First, it’s important to remember that your home isn’t a school building, and learning at home doesn’t have to mirror a typical classroom. If you don’t have desks for your children, rest assured that they will learn while being comfortably sprawled out on the floor, or standing at your kitchen island, or curled up on the couch.
Second, your role for part of the day may be a teacher, but you’re also mom. This means your children will behave differently for you than they would another adult. At times this might seem challenging, but remind yourself that no one else knows your son or daughter like you do.
If you’re used to sending your children off for the day, how can you spend all day, every day, with your children and enjoy it? Here are my personal Top 5 suggestions:
5 Ways to Spend All Day with Your Kids … and Enjoy It
Run on a Full Tank
It’s hard to be a mom when you’re surrounded by your children all day and all night long.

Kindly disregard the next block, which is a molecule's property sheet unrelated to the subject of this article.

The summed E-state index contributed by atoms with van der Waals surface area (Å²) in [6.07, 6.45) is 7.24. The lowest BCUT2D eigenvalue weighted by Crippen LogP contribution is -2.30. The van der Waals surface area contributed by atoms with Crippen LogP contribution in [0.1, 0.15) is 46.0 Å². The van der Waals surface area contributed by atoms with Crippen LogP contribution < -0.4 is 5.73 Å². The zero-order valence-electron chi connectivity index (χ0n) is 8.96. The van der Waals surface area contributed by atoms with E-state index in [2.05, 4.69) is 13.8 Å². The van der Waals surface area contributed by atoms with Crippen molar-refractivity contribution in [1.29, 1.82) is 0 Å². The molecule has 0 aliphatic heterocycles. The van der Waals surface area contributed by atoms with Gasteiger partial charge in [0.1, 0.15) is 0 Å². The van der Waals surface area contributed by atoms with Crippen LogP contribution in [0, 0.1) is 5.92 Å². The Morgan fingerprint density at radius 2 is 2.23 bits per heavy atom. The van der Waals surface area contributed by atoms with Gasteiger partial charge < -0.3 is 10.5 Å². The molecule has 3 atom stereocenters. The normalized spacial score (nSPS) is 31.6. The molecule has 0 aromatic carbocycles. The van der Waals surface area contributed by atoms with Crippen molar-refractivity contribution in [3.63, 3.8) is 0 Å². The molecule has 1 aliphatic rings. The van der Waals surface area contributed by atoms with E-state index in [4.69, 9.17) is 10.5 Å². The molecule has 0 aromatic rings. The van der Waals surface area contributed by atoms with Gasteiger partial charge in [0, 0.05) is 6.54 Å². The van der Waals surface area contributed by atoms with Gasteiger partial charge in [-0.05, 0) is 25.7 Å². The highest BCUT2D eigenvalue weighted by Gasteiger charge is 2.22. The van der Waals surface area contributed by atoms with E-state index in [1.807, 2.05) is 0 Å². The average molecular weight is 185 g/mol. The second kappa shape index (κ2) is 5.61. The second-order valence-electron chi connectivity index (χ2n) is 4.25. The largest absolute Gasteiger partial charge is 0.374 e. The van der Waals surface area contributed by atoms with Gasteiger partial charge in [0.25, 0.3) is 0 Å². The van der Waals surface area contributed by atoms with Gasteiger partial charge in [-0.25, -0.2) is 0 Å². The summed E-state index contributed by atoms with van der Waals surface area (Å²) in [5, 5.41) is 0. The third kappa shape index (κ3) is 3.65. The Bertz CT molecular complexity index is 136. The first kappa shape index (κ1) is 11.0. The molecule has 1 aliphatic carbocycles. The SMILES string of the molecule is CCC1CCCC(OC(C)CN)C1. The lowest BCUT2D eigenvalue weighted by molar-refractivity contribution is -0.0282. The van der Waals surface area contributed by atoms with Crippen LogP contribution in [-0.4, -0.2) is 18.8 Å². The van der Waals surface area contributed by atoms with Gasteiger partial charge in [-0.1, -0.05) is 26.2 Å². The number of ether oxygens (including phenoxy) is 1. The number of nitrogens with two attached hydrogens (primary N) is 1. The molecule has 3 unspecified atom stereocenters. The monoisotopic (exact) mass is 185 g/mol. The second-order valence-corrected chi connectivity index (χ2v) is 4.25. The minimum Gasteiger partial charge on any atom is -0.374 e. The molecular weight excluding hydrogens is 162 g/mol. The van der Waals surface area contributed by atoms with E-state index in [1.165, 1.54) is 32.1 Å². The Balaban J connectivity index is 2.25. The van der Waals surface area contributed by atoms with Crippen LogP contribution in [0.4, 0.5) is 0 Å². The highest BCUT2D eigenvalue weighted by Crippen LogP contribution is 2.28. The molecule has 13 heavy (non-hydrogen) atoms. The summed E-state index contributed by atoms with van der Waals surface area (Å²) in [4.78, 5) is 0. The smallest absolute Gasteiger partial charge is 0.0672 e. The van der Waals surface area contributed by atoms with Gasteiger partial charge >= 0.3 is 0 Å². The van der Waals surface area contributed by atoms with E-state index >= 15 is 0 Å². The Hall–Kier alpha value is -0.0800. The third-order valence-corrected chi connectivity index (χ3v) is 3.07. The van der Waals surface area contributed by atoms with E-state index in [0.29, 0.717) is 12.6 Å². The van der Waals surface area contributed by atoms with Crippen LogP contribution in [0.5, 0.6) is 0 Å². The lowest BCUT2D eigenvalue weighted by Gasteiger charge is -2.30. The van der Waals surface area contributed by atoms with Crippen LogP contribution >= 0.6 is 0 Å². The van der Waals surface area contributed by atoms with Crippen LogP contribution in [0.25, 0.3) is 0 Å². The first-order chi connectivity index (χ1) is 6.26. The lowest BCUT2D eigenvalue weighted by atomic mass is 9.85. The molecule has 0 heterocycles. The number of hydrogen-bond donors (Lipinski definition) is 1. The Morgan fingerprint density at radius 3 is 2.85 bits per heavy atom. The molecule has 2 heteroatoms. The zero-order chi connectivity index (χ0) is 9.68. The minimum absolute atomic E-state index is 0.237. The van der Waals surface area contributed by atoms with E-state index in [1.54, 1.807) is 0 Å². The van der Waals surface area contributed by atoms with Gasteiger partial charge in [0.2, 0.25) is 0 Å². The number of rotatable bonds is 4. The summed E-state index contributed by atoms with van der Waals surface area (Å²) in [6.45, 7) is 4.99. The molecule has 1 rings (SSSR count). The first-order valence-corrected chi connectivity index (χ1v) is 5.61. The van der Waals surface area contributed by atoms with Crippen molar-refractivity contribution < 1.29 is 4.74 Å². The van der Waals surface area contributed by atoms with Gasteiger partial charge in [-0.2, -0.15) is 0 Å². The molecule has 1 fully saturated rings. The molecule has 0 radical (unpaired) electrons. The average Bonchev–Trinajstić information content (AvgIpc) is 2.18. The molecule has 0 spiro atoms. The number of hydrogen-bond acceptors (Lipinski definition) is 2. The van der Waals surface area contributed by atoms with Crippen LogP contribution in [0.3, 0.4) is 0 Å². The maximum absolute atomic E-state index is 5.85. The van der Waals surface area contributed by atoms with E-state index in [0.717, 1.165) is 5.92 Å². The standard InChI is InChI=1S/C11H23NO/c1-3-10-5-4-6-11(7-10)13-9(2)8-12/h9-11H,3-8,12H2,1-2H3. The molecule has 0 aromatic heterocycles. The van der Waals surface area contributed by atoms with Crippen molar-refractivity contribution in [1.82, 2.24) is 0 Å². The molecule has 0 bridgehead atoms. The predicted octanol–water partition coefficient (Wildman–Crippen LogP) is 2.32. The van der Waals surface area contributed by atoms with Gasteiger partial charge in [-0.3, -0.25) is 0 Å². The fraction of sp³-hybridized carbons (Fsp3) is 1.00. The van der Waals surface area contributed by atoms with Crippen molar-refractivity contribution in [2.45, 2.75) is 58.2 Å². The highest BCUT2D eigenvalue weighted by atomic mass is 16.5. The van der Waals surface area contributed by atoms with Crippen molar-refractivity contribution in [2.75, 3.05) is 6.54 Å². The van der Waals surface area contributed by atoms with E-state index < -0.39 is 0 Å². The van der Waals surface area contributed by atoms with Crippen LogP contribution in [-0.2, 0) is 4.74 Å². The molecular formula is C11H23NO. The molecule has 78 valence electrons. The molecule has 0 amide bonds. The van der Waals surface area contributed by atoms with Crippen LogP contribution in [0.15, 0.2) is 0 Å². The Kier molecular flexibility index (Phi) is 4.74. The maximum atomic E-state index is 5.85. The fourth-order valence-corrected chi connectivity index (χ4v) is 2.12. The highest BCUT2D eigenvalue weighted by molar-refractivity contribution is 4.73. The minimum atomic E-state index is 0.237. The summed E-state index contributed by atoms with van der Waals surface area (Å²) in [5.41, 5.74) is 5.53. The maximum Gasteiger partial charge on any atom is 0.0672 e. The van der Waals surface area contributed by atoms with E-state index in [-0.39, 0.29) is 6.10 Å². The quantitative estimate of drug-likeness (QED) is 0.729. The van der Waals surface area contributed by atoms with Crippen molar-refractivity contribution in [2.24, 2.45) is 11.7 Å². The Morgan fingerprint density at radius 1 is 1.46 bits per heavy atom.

Sure, there’s a lot of joy when you connect in a special moment or watch your son or daughter finally grasp a concept. But it’s not easy to be the mom 24/7.
To help get your demanding day off to the best start, it’s vital to fill up your own tank first.
Get a good night of sleep and be as well-rested as you can. If you end up staying up later than you intended but still have to get up earlier than you’d prefer with your kids, it won’t give you such a great start to your day. (Trust me, I know from experience.)
As you get up, spend some quiet time with the Lord – even if it’s only five minutes, get in the Word and pray for His help with your day.
And try to fit in some exercise, if at all possible. Then, once your children are up and demanding your attention, you’re grounded in truth and rest.
At the end of the day, also try to take some time to yourself, even if you only spend a couple quiet minutes in the bathroom and slowly get ready for bed.
If possible, get out of the house by yourself every now and then, even if it’s only a solo shopping trip to the grocery store. This might be sad, but true: walking through aisles with a shopping cart, grocery list, and grocery store music can be therapeutic if you’re that desperate for alone time. Whatever you choose, get some sort of quiet so you can hear yourself think.